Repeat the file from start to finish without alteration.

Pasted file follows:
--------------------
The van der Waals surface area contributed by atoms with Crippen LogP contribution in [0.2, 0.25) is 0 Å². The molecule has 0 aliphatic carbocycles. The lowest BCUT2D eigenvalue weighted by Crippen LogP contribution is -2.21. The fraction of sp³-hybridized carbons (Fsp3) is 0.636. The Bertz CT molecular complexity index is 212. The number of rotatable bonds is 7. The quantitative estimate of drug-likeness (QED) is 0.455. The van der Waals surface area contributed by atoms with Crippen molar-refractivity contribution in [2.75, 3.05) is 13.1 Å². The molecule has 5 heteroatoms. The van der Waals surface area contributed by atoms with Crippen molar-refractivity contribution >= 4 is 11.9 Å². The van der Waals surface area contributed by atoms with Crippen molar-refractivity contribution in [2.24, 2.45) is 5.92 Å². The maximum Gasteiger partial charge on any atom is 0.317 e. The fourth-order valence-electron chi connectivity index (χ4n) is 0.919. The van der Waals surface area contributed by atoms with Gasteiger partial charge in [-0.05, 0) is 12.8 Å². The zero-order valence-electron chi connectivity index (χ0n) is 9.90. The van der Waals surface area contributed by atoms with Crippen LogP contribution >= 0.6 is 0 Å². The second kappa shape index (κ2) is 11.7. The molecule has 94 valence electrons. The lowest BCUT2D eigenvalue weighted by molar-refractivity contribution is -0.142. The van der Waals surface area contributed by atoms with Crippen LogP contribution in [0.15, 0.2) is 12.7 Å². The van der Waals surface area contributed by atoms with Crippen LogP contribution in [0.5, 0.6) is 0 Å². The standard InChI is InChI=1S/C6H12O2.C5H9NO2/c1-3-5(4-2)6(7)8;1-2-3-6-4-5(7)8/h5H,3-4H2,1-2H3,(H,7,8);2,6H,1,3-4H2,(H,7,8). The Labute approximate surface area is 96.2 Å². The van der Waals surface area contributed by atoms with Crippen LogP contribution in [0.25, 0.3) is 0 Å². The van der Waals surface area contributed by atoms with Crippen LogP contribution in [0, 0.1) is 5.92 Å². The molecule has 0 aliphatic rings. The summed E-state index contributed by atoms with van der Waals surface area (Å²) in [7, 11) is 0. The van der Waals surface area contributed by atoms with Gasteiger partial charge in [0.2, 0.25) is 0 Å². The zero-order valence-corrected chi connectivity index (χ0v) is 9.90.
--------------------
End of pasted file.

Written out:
The van der Waals surface area contributed by atoms with Crippen LogP contribution in [0.2, 0.25) is 0 Å². The molecule has 0 aliphatic carbocycles. The lowest BCUT2D eigenvalue weighted by Crippen LogP contribution is -2.21. The fraction of sp³-hybridized carbons (Fsp3) is 0.636. The Bertz CT molecular complexity index is 212. The number of rotatable bonds is 7. The quantitative estimate of drug-likeness (QED) is 0.455. The van der Waals surface area contributed by atoms with Crippen molar-refractivity contribution in [2.75, 3.05) is 13.1 Å². The molecule has 5 heteroatoms. The van der Waals surface area contributed by atoms with Crippen molar-refractivity contribution >= 4 is 11.9 Å². The van der Waals surface area contributed by atoms with Crippen molar-refractivity contribution in [2.24, 2.45) is 5.92 Å². The maximum Gasteiger partial charge on any atom is 0.317 e. The fourth-order valence-electron chi connectivity index (χ4n) is 0.919. The van der Waals surface area contributed by atoms with Gasteiger partial charge in [-0.05, 0) is 12.8 Å². The zero-order valence-electron chi connectivity index (χ0n) is 9.90. The van der Waals surface area contributed by atoms with Crippen LogP contribution >= 0.6 is 0 Å². The second kappa shape index (κ2) is 11.7. The molecule has 94 valence electrons. The lowest BCUT2D eigenvalue weighted by molar-refractivity contribution is -0.142. The van der Waals surface area contributed by atoms with Crippen LogP contribution in [0.15, 0.2) is 12.7 Å². The van der Waals surface area contributed by atoms with Crippen LogP contribution in [0.5, 0.6) is 0 Å². The standard InChI is InChI=1S/C6H12O2.C5H9NO2/c1-3-5(4-2)6(7)8;1-2-3-6-4-5(7)8/h5H,3-4H2,1-2H3,(H,7,8);2,6H,1,3-4H2,(H,7,8). The Labute approximate surface area is 96.2 Å². The van der Waals surface area contributed by atoms with Crippen LogP contribution in [0.25, 0.3) is 0 Å². The van der Waals surface area contributed by atoms with Crippen LogP contribution in [0, 0.1) is 5.92 Å². The molecule has 0 aliphatic rings. The summed E-state index contributed by atoms with van der Waals surface area (Å²) in [7, 11) is 0. The van der Waals surface area contributed by atoms with Gasteiger partial charge in [0.2, 0.25) is 0 Å². The zero-order valence-corrected chi connectivity index (χ0v) is 9.90.